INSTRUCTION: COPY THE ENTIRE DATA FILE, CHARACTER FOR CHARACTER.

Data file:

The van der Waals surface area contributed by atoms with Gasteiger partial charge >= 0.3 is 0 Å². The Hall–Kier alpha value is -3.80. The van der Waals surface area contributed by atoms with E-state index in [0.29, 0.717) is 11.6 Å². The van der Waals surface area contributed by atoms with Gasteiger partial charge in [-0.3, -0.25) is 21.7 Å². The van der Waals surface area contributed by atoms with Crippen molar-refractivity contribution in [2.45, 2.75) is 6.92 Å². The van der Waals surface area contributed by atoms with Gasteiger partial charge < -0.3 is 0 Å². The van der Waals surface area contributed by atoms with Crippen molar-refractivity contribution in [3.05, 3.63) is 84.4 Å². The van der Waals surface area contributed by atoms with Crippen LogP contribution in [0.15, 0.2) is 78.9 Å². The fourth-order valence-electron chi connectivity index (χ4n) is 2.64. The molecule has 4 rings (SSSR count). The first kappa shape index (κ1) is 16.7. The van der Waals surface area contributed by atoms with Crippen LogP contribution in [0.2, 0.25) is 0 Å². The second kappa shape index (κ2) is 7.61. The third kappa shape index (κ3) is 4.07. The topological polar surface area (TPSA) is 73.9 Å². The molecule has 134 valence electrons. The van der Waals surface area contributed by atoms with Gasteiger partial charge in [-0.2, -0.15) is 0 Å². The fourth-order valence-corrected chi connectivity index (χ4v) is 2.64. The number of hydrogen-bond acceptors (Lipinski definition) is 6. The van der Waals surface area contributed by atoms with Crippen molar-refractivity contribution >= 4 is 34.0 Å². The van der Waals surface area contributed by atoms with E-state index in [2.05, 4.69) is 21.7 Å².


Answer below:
The van der Waals surface area contributed by atoms with Gasteiger partial charge >= 0.3 is 0 Å². The Hall–Kier alpha value is -3.80. The van der Waals surface area contributed by atoms with E-state index in [0.29, 0.717) is 11.6 Å². The van der Waals surface area contributed by atoms with Gasteiger partial charge in [-0.3, -0.25) is 21.7 Å². The van der Waals surface area contributed by atoms with Crippen molar-refractivity contribution in [2.45, 2.75) is 6.92 Å². The van der Waals surface area contributed by atoms with Gasteiger partial charge < -0.3 is 0 Å². The van der Waals surface area contributed by atoms with Crippen molar-refractivity contribution in [3.05, 3.63) is 84.4 Å². The van der Waals surface area contributed by atoms with Crippen LogP contribution in [0.15, 0.2) is 78.9 Å². The fourth-order valence-electron chi connectivity index (χ4n) is 2.64. The molecule has 4 rings (SSSR count). The first kappa shape index (κ1) is 16.7. The van der Waals surface area contributed by atoms with Crippen LogP contribution in [0.2, 0.25) is 0 Å². The second kappa shape index (κ2) is 7.61. The third kappa shape index (κ3) is 4.07. The topological polar surface area (TPSA) is 73.9 Å². The molecule has 134 valence electrons. The van der Waals surface area contributed by atoms with Gasteiger partial charge in [-0.2, -0.15) is 0 Å². The fourth-order valence-corrected chi connectivity index (χ4v) is 2.64. The number of hydrogen-bond acceptors (Lipinski definition) is 6. The van der Waals surface area contributed by atoms with Crippen molar-refractivity contribution >= 4 is 34.0 Å². The van der Waals surface area contributed by atoms with E-state index in [2.05, 4.69) is 21.7 Å².